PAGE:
That day — May 14, 1967 — we were able to fly 102 CIDG soldiers and a U.S. Special Forces advisor to safety. Of these, 15 South Vietnamese soldiers and the Special Forces non-commissioned officer were wounded in the battle.

The dead included 2 Special Forces NCOs and 5 CIDG soldiers.

Before the extraction, Tom and Larry airlifted 6 wounded CIDG troops out of the battle on a medical evacuation flight.

Captain Wallace “Wally” Johnson, A Team commander at Cau Song Be, reported that during the firefight, 5 or 6 CIDG soldiers who “got separated during a firefight walked back into camp” the next day. He said the CIDG companies averaged 120-125 soldiers.

Over the years, I thought more of the soldiers had been killed. I’m glad the number was lower. We extracted them shortly after the ambush was sprung and the fighting began, which probably contributed to the relatively low number of troops killed in action.


The crews of the 2 helicopters were unique for the mission we ended up flying.

Tom Baca and Larry Liss had never flown together before May 14. The two pilots did not even know each other until that day.

On the other hand, Tom and I knew each other, though we were flying in different units. Furthermore, I had known Tom’s brother before joining the Army.

My copilot, Ken Dolan, had only been flying in Vietnam about a month; I had been in-country 3 months. Tom only had 12 days left on his combat tour on May 14.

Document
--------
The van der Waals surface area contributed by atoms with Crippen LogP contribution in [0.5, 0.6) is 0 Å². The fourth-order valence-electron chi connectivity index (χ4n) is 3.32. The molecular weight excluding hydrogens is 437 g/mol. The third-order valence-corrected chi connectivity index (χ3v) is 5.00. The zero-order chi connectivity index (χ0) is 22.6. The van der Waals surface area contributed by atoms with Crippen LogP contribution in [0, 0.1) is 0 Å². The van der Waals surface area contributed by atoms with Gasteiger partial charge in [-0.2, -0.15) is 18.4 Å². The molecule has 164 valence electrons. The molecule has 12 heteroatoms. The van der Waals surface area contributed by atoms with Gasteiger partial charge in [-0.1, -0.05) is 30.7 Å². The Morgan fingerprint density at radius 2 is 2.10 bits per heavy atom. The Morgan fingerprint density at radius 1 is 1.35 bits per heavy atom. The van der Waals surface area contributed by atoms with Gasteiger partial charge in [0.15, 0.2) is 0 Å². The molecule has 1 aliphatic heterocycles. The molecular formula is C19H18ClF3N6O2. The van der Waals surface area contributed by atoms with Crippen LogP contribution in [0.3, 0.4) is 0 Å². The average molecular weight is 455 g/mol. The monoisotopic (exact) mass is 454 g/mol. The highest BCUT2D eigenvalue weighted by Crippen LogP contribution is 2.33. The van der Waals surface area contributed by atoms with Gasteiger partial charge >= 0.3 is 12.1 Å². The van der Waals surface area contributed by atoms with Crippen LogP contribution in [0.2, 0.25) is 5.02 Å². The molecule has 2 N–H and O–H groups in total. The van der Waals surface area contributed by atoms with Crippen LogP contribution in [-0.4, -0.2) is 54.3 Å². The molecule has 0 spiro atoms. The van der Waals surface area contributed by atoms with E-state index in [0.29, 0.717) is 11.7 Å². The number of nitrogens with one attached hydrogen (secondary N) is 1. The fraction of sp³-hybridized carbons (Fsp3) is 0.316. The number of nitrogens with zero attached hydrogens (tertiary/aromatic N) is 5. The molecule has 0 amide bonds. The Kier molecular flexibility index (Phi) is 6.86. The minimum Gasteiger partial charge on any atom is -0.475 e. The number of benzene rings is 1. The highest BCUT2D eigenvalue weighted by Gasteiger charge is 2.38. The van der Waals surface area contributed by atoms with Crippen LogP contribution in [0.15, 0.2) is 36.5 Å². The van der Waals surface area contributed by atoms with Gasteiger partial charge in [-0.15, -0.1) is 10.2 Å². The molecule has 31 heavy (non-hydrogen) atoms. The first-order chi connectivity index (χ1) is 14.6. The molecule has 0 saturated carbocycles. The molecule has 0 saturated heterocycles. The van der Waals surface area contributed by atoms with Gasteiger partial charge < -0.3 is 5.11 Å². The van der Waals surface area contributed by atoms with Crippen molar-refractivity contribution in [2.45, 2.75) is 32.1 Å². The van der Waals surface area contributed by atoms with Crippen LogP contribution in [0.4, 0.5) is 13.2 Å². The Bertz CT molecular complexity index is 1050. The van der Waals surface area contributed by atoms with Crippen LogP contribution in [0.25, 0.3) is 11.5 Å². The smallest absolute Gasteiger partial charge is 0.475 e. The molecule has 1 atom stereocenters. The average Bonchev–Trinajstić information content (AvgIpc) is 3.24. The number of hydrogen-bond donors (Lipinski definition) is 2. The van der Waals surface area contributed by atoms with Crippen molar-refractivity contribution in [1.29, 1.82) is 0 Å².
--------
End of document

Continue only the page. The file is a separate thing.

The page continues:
Al Croteau was substituting for the regular doorgunner that day, having volunteered the evening before to fly the mission with Ken and me.

Our 2 Hueys arrived at Cau Song Be on different missions. Tom and Larry were flying a Roman Catholic chaplain to various Special Forces camps in the III Corps; Ken, Al and I were carrying the Special Forces paymaster.


I returned to Cau Song Be on November 21, 2010. The Special Forces camp was long gone. It did not survive the war in Southeast Asia. I would never have found the camp’s site had it not been for my Vietnamese guides — one a former Vet Cong soldier and the other a retired North Vietnam Army officer.

Tom Baca had found a map showing Chi Linh — the name given to Cau Song Be to avoid confusing it with the nearby provincial capital of Song Be — on Highway 14, between its junction with Highway 13 and Dong Xoai to the east. Highway 13 runs due north from Ho Chi Minh City. Our map was rough and gave a general location for Chi Linh.